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Medicare

*NEW* Medicare And The New Health Care Law – What It Means For You

*NEW* Medicare and You 2010 Handbook

What is Medicare?

Medicare is health insurance for people age 65 or older, under age 65 with certain disabilities,and any age with permanent kidney failure (called “End-Stage Renal Disease”). You must have entered the United States lawfully and have lived here for 5 years to be eligible for Medicare.

Medicare has two parts:

Medicare Part A (Hospital Insurance)helps pay for inpatient care you get in a hospital,skilled nursing facility, or hospice, and for home health care if you meet certain conditions. Most people don’t have to pay a monthly premium for Medicare Part A because they or a spouse paid Medicare taxes while working in the United States.If you don’t automatically get premium-free Part A,you may still be able to enroll, and pay a premium.

Medicare Part B (Medical Insurance)helps pay for medically-necessary doctors’ services and other outpatient care. It also pays for some preventive services (like flu shots) to help keep you healthy and some services that keep certain illnesses from getting worse. Most people pay the standard monthly Medicare Part B premium ($96.40 in 2008).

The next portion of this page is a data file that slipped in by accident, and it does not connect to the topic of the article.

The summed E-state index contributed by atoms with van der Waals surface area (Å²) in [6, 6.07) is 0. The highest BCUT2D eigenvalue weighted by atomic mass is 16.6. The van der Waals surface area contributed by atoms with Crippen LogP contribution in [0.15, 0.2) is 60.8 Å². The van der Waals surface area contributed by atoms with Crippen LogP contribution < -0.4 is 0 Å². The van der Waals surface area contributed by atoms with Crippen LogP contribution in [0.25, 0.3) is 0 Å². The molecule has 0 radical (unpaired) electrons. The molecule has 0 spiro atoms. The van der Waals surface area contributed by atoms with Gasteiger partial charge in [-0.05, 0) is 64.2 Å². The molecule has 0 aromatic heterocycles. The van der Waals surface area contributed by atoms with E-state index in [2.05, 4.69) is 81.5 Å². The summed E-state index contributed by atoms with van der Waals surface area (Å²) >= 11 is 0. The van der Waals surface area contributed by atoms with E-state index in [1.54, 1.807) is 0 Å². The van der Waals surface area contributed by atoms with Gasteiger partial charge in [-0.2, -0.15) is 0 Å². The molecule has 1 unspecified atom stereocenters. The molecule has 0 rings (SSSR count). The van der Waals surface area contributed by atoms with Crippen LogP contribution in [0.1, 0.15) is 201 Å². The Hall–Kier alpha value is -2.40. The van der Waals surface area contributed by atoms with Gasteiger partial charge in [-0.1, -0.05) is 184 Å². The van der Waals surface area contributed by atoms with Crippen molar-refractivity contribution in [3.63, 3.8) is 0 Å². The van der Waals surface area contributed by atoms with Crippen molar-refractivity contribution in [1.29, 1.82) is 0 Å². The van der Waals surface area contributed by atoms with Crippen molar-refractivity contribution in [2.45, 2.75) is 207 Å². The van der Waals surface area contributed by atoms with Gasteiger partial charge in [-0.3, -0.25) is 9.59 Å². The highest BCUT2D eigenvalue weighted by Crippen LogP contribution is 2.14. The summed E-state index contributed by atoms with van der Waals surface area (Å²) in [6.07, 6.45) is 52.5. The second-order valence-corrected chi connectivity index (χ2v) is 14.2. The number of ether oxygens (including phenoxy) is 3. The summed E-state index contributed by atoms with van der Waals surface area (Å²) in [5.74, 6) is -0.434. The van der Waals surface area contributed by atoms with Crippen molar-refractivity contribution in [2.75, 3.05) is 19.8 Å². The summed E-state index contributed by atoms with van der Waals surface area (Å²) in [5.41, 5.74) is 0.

You have choices about how you get your Medicare coverage.

Here are the two main options:

Original Medicare
Managed by the Federal government, it provides your Medicare Part A and Part B coverage. (You can choose to have either one, or both parts.) You have to pay a deductible, and you areusually charged coinsurance each time you get services.

•You can add Medicare prescription drug coverage (Part D) by joining a Medicare PrescriptionDrug Plan. Costs and benefits vary by plan.

•You can also choose to buy a Medigap (Medicare Supplement Insurance) policy to help pay someof the health care costs’ “gaps” (like copayments, coinsurances, and deductibles).

Medicare Advantage Plans (called Part C)
You must have both Part A and Part B to join one of these plans. The plans provide all of your Part Aand Part B services and generally provide additional services. You usually pay a monthly premium, andcopayments that will likely be less than the coinsurance and deductibles under Original Medicare. Inmost cases, these plans also offer Part D prescription drug coverage. These plans are offered by privateinsurance companies approved by Medicare. Costs and benefits vary by plan.

Note: Help is available. If you have limited income and resources, you may qualify for help paying your Medicare health care and/or prescription drug coverage costs. For more information, call Social Security at 1-800-772-1213, visit www.socialsecurity.gov on the web, or apply at your State Medical Assistance (Medicaid) office.If you have a question about Medicare or the Medicare health and prescription drug plans in your area, visit www.medicare.gov on the web, or call 1-800-MEDICARE (1-800-633-4227). TTY usersshould call 1-877-486-2048.

New to Medicare? 6 Things You Need To Do

Am I eligible for Medicare?

I want to chose or change my coverage.

Apply online